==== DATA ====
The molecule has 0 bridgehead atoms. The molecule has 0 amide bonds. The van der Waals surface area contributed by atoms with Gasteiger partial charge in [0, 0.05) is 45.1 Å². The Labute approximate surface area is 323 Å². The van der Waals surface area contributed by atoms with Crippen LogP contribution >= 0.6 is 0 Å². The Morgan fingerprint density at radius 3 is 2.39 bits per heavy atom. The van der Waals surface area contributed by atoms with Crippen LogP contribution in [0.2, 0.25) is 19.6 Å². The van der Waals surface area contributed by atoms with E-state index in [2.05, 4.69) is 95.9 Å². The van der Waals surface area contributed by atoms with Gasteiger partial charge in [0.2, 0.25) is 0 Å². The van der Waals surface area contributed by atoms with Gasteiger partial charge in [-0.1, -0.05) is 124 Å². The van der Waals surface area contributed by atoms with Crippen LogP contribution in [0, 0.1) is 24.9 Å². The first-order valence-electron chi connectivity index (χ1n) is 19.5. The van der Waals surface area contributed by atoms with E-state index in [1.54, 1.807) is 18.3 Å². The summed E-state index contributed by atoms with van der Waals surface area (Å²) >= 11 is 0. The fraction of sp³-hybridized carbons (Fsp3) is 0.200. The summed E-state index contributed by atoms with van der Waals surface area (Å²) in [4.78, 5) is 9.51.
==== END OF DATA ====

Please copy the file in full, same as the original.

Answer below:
The molecule has 0 bridgehead atoms. The molecule has 0 amide bonds. The van der Waals surface area contributed by atoms with Gasteiger partial charge in [0, 0.05) is 45.1 Å². The Labute approximate surface area is 323 Å². The van der Waals surface area contributed by atoms with Crippen LogP contribution >= 0.6 is 0 Å². The Morgan fingerprint density at radius 3 is 2.39 bits per heavy atom. The van der Waals surface area contributed by atoms with Crippen LogP contribution in [0.2, 0.25) is 19.6 Å². The van der Waals surface area contributed by atoms with E-state index in [2.05, 4.69) is 95.9 Å². The van der Waals surface area contributed by atoms with Gasteiger partial charge in [0.2, 0.25) is 0 Å². The van der Waals surface area contributed by atoms with Gasteiger partial charge in [-0.1, -0.05) is 124 Å². The van der Waals surface area contributed by atoms with Crippen LogP contribution in [0, 0.1) is 24.9 Å². The first-order valence-electron chi connectivity index (χ1n) is 19.5. The van der Waals surface area contributed by atoms with E-state index in [1.54, 1.807) is 18.3 Å². The summed E-state index contributed by atoms with van der Waals surface area (Å²) >= 11 is 0. The fraction of sp³-hybridized carbons (Fsp3) is 0.200. The summed E-state index contributed by atoms with van der Waals surface area (Å²) in [4.78, 5) is 9.51.